But the other hand, it has to produce ever-escalating profits for its own shareholders - and the ASX profit is tied directly to the volume of trading on the sharemarket. So encouraging more and more people to trade (as opposed to invest) on the market is a clear ASX business strategy.
The recent introduction of contracts for difference (CFDs) to the ASX is a classic example of the Jekyll and Hyde issue. For the ASX, the launch of exchange traded cfds adds money to its coffers and the ASX has begun staging CFD seminars to generate new business. CFDs no doubt increase trading volumes, which is good for the ASX bottom line. But in the wrong hands CFDs, because of the high levels of leverage involved, can be catastrophic. And that's not good for market confidence.
Critics also say that the increasing ease of short selling is leading to an increase in volatility in share prices which can be unsettling for the average investor as share prices no longer move in accordance with fundamental measurements, such as profitability, dividends and growth prospects. This, they say, is leading to a number of investors losing trust in the system and marketplace.
Moreover, whilst account openings and trading volumes on over-the-counter platforms like IG and CMC have grown exponentially, the ASX's exchange traded CFDs languished on a relative basis. Some CFD industry experts have labelled exchange traded CFDs as a poor interpretation of what CFDs are supposed to be to investors – broad-based, easy, and cheap access to the world's markets.
Clearly in Australia IG Markets and CMC are the powerhouses in contracts for difference. To gain a foothold in the market place the ASX CFD had to spin it and they came up with "security". Goldmans bought 10% of CMC for $300 million a while ago. That's as good as security goes for most of us.
A problem with ASX CFDs is the lack of liquidity - in fact there is no liquidity at all in these instruments other than that provided by the designated market makers as traders rely on someone else to take the other side of their CFD trade. The depth is a wasteland of inactivity. The Bid/Ask spread is always significantly wider than in the underlying market. (The worst I saw was in the early ASX CFD days when the initial takeover offer for RIO was announced. The real market spread was 3 cents. The ASX CFD spread at the same time was 10 dollars.) Most of the time now the spread is about double the underlying. There is not really a market apart from that provided by the market makers so very few traders use them. This is unlike what happens when dealing with other OTC CFD providers that ensure that the liquidity is similar to the underlying stock by taking the other side of every trade.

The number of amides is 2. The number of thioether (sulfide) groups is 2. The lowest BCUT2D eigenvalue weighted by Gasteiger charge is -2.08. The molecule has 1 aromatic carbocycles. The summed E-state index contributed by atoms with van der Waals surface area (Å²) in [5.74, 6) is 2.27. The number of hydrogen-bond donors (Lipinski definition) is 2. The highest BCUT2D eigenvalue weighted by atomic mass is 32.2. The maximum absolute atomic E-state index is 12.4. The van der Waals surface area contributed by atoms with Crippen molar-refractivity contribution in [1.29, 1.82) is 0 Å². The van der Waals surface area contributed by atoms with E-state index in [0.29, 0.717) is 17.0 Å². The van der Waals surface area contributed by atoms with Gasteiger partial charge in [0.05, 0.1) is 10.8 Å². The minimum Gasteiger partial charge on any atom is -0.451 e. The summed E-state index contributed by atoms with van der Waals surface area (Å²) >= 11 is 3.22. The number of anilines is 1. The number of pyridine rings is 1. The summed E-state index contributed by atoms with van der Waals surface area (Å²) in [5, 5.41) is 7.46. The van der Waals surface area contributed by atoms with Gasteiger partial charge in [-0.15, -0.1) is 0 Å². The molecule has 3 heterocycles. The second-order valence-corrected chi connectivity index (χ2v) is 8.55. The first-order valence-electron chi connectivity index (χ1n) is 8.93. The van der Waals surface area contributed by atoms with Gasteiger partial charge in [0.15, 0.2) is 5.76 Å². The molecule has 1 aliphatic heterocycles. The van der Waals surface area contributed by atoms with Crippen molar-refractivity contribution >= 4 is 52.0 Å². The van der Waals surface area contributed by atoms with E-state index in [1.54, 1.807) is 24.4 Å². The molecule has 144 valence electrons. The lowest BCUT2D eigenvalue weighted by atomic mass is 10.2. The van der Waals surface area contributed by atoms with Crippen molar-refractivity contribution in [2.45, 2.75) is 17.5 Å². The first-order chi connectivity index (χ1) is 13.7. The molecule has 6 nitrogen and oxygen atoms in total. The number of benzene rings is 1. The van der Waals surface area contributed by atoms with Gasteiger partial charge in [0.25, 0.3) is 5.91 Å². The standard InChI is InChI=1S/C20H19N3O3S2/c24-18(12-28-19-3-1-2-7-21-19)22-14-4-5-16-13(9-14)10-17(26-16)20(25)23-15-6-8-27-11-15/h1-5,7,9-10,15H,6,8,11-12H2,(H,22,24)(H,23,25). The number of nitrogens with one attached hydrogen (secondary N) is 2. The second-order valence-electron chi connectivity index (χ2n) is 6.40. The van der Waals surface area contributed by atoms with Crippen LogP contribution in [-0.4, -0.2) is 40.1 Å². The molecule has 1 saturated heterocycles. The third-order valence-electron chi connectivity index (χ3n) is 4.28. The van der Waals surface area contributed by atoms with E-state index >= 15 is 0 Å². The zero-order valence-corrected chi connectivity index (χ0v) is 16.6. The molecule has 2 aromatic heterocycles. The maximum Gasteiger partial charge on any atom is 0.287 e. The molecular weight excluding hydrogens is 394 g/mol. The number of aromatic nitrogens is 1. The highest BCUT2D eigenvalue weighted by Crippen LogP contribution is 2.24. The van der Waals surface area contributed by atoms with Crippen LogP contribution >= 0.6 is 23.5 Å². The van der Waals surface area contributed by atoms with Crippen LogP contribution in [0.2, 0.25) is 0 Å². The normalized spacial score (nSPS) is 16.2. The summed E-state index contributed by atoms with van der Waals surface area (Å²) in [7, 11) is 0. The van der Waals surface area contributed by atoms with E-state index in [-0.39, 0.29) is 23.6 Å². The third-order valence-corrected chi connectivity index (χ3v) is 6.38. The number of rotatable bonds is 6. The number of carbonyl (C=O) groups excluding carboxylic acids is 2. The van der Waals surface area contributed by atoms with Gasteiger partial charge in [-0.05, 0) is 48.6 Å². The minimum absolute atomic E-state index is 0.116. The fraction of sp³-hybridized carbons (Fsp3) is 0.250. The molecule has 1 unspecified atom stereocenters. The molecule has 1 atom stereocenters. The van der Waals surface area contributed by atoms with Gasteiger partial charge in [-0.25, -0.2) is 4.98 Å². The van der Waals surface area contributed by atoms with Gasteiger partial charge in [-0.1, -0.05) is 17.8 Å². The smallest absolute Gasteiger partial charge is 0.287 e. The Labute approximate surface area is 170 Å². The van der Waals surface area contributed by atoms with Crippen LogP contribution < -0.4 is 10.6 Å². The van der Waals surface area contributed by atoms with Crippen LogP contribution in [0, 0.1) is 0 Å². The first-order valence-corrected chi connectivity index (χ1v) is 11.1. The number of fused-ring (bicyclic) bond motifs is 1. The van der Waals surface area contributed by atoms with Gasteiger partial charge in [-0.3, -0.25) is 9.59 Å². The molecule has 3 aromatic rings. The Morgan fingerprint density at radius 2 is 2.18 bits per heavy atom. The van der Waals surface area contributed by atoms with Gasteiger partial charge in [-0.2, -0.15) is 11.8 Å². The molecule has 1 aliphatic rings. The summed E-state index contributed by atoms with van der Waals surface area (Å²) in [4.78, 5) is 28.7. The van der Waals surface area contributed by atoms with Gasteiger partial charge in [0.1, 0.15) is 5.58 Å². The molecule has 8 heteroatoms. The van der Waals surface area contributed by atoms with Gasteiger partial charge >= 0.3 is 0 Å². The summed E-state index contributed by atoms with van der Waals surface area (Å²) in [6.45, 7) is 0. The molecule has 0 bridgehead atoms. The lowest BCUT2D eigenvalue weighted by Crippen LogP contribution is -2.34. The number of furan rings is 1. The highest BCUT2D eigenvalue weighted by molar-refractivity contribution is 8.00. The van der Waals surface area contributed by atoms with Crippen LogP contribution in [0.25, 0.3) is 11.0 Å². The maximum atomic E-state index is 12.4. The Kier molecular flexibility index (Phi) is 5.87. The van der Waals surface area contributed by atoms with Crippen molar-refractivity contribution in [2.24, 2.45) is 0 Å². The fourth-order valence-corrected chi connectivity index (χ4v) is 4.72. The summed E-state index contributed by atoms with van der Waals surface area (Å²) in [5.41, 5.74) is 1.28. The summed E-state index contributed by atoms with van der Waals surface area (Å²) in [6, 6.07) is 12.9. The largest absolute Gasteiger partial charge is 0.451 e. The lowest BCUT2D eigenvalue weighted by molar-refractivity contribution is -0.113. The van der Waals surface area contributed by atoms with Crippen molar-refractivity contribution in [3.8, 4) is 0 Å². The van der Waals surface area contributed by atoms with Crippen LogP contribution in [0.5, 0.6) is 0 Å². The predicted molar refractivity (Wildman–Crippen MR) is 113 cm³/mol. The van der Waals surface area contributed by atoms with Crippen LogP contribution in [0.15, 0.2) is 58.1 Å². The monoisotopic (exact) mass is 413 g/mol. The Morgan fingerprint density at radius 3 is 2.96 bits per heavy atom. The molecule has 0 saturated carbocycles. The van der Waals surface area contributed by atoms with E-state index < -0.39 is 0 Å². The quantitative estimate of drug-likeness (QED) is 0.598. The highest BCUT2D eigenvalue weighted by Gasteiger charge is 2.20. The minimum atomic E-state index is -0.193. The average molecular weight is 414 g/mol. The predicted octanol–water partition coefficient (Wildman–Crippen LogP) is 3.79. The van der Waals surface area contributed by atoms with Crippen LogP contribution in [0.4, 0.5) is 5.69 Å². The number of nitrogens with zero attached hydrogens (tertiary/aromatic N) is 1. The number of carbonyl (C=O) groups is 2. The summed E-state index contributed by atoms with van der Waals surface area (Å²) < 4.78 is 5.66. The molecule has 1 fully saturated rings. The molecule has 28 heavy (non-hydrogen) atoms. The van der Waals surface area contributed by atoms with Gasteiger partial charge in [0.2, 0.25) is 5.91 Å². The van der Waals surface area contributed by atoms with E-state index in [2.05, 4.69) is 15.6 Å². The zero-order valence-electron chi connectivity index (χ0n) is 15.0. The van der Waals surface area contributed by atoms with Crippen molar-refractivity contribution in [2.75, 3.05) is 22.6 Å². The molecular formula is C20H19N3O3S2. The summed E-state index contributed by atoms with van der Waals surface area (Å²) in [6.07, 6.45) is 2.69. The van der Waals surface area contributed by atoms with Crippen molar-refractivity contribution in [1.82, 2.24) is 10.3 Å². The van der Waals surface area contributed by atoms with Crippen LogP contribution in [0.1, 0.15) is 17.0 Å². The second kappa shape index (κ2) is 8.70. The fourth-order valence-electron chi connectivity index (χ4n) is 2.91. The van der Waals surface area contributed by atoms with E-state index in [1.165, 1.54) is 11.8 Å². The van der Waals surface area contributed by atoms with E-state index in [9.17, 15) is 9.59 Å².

ASX Limited (ASX) was created by the merger of the Australian Stock Exchange and SFE Corporation, holding company for the Sydney Futures Exchange, in July 2006. ASX operates under the brand name Australian Securities Exchange and is one of the world's top-10 listed exchange groups measured by market capitalisation. In November, the ASX introduced ASX CFDs to the market.
ASX CFDs include:
Australia's stock exchange-traded market in contracts for difference (CFD) has been operating for almost four years now (up to November 2011), having launched trading in 16 equity-based CFDs on November 5, 2007. That list grew quickly to 26 with the addition of foreign exchange CFDs, the S&P/ASX 200 index, the Dow Jones Industrial Average and gold.
The ASX's 2007-08 annual report indicates that only 50,777 CFD trades occurred on the exchange between November 2007 and the end of the fiscal year. The most recent ASX market activity report, for September 2011, showed it had traded 8803 CFDs in the month, a dip on the previous September's 9012. To put things in perspective, the ASX traded 2.52 million derivatives contracts overall, including futures and options trades.
Research by Investment Trends shows that only four per cent of traders opted for the ASX model for the majority of their CFD activity. This could be for a number of reasons as outlined by the Sydney Morning Herald, possibly -:
-> that the five year head start that OTC CFDs - the term given to those derivatives where trading happens directly between providers and traders - has been enough to keep them well ahead. OTC CFDs have the market momentum and most of the estimated 32,000 regular CFD traders in Australia;
-> that the markets that exchange traded listed CFDs offer access to on a limited number of prominent Australian equities, forex pairs, a few global indexes and gold provides little choice compared to the thousands of potential trading choices that OTC providers offer;
-> that exchange traded listed CFDs are still very seen in the minds of traders as a new product with features that many traders are still not familiar with. Moreover market conditions since the launch of exchange traded funds haven't exactly been favourable for new trading products.
However, the ASX is preparing to issue new CFD offerings. But the critics say that the ASX pricing model means there is no connection between the customer and the CFD broker. They say the poor trading figures for exchange traded CFDs show customers are voting with their feet and using other pricing methods.
The ASX claims higher levels of transparency and greater investor protection than the over-the-counter (OTC) market for CFDs. Unfortunately, that transparency does not include details of how many CFDs are traded short and how many are long positions.
However, figures provided to Business Spectator by Australia's two largest players in the OTC market, CMC Markets and IG Group, show that about 30 per cent of all trades are short positions.
The leverage involved is sometimes huge. An investor buying a CFD over any of the big four banks or BHP at CMC Markets would be allowed leverage of up to 100 times their capital. The leverage for the top 50 is 33 times, and outside the top 50 it falls progressively to more conservative leverage of about three to two times the invested capital. An interest rate of about 9.25 per cent is built into the price of each contract.